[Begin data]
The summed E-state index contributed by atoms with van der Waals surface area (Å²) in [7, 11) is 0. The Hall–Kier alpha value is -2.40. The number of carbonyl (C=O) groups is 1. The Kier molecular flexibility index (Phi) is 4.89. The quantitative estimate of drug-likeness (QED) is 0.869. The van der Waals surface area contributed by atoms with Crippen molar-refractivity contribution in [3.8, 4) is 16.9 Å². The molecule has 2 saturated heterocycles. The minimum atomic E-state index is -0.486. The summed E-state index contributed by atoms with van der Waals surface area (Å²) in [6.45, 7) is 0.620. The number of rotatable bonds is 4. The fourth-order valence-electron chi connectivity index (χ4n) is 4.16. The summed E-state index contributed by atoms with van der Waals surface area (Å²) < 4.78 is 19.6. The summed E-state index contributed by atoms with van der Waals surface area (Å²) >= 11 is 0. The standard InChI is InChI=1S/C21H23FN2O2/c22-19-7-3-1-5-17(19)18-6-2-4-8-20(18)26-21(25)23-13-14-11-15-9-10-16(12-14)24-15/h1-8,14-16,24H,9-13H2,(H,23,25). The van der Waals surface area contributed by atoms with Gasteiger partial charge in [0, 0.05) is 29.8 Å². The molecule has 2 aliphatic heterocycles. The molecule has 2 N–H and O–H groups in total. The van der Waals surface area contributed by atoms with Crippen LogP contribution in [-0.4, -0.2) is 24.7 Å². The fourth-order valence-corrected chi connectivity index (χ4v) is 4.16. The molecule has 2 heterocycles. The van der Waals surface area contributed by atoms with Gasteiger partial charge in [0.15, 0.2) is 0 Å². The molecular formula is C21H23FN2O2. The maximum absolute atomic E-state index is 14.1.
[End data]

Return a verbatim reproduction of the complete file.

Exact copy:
The summed E-state index contributed by atoms with van der Waals surface area (Å²) in [7, 11) is 0. The Hall–Kier alpha value is -2.40. The number of carbonyl (C=O) groups is 1. The Kier molecular flexibility index (Phi) is 4.89. The quantitative estimate of drug-likeness (QED) is 0.869. The van der Waals surface area contributed by atoms with Crippen molar-refractivity contribution in [3.8, 4) is 16.9 Å². The molecule has 2 saturated heterocycles. The minimum atomic E-state index is -0.486. The summed E-state index contributed by atoms with van der Waals surface area (Å²) in [6.45, 7) is 0.620. The number of rotatable bonds is 4. The fourth-order valence-electron chi connectivity index (χ4n) is 4.16. The summed E-state index contributed by atoms with van der Waals surface area (Å²) < 4.78 is 19.6. The summed E-state index contributed by atoms with van der Waals surface area (Å²) >= 11 is 0. The standard InChI is InChI=1S/C21H23FN2O2/c22-19-7-3-1-5-17(19)18-6-2-4-8-20(18)26-21(25)23-13-14-11-15-9-10-16(12-14)24-15/h1-8,14-16,24H,9-13H2,(H,23,25). The van der Waals surface area contributed by atoms with Gasteiger partial charge in [0, 0.05) is 29.8 Å². The molecule has 2 aliphatic heterocycles. The molecule has 2 N–H and O–H groups in total. The van der Waals surface area contributed by atoms with Crippen LogP contribution in [-0.4, -0.2) is 24.7 Å². The fourth-order valence-corrected chi connectivity index (χ4v) is 4.16. The molecule has 2 heterocycles. The van der Waals surface area contributed by atoms with Gasteiger partial charge in [0.15, 0.2) is 0 Å². The molecular formula is C21H23FN2O2. The maximum absolute atomic E-state index is 14.1.